do the same thing today.
If there's one thing standing in the way of Wanderlei Silva (Pictures) returning to the heyday of his
face-smashing glory, it's the methodical game of Brazilian Top Team
standout Arona. In both of their fights, Silva's primal offense was
suffocated; a stifled Axe Murderer is a boring Axe Murderer.
With Arona out of the picture, Silva could likely boost his profile
and maul a path to a crossover fight with Chuck Liddell (Pictures). In the UFC, it would be
fascinating to see if Arona's ground game would be enough to
contain the human jack-in-the-box that is Liddell, or if he could
avenge an earlier loss to Quinton Jackson (Pictures).
"Babalu" is a force at 205. Unfortunately, his run-ins with the
"Iceman" have been more car wrecks than fender-benders. In PRIDE,
he's open to a world of competitive bouts with the likes of Silva
and Rogerio Nogueira.
Granted, Ortiz remains a box office draw for Zuffa. But his title
prospects at 205 are about as encouraging as his finding a hat that
Against Chuck Liddell
(Pictures), he's gun-shy and virtually
unable to get the fight to the ground. Against possible Liddell
Jackson (Pictures), he's expressed a strong desire
not to fight a friend. That leaves precious little opportunity to
advance. Slot him overseas, where we can see if his cage-centric
ground control can be adapted to the ring.
Rua is clearly the Chute Boxe savior of the new generation, but
fighting in the same bracket as teammate and mentor Wanderlei Silva (Pictures) makes little sense. In the UFC,
he'd be a sensational match-up for Chuck Liddell (Pictures), and a likely title holder if he
happens to run into Quinton
Jackson (Pictures) again.
Plus, he'd probably score a sweet GAP endorsement deal.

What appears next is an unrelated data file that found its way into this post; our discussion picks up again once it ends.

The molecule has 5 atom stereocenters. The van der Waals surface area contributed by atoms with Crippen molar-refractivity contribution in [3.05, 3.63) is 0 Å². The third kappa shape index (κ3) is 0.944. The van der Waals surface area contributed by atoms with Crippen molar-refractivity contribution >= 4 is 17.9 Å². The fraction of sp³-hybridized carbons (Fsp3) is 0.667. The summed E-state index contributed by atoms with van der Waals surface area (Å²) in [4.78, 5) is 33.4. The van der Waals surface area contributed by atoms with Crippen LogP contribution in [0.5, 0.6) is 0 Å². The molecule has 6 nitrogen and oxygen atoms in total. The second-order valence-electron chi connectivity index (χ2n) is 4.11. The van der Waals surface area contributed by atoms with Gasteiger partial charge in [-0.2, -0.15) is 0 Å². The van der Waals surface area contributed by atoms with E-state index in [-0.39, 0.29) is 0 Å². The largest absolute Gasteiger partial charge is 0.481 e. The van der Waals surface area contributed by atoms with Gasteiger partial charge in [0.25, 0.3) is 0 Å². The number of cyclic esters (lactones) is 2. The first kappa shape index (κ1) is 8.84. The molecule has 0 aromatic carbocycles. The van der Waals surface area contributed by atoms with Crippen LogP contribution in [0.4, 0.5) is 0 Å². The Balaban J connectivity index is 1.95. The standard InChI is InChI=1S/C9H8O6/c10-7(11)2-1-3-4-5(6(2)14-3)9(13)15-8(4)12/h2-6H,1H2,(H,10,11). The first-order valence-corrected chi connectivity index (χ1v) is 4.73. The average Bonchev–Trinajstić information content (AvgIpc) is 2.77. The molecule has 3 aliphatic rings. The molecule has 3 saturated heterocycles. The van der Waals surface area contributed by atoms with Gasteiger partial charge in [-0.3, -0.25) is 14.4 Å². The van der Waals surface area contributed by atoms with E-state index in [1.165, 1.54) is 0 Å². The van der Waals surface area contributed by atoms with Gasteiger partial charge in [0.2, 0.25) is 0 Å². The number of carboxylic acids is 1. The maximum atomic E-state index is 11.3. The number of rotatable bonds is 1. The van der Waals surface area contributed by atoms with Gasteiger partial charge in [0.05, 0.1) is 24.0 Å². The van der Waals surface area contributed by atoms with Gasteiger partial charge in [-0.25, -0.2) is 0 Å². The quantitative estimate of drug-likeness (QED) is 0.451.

Distancing himself from others on the list, Stevenson has neither
lagged nor dropped title opportunities. But I do fear his chances
against fellow wrestling standout Sean Sherk (Pictures) are modest at best. Both men do
one thing very well, which is control their opponent. Sherk just
happens to be better at it.
Assuming Stevenson can't figure out the Sherk puzzle, he'd be a
powerhouse in PRIDE's lightweight division, which doesn't currently
host anyone with the wrestling ability these two possess.
Hansen is a beast: equal parts striker, grappler, and son of a
bitch. I have yet to see him stop to take a breath in a bout, and
there's virtually no bad match for him in the Ultimate. Slot him in
against Melvin Guillard
(Pictures) and it'd be like stuffing
two wolverines in a burlap sack.
Lutter, as the kids like to say, "pwned" himself royally during the
weigh-ins for UFC 67 when he came in above the weight limit for his
well-earned shot at middleweight champ Anderson Silva. Despite the
lackadaisical performance, he had Silva in trouble several
If his infraction warrants a banishing, it may as well be to Japan,
where he can prove himself a valuable addition to the 185 class
from scratch. If his mental game catches up, Lutter is a Top 10
athlete in the division.
Filho has essentially run though the middleweight class overseas,
racking up an undefeated record against the likes of Kazuo Misaki (Pictures) and Murilo Rua (Pictures). How he'd fare against the more
threatening strikes of Anderson Silva and Rich Franklin (Pictures) would be compelling.
In spite of all the pomp and circumstance surrounding the numerous
power plays in MMA, fans have yet to experience much of a
difference in the product itself. Sunday's Pride card pitted
Jeff Monson (Pictures) against Kazuyuki Fujita (Pictures) in a labored example of a
cross-promotional bout. Not exactly the stuff of legend.
All the pieces are on the board. Why not put them in play?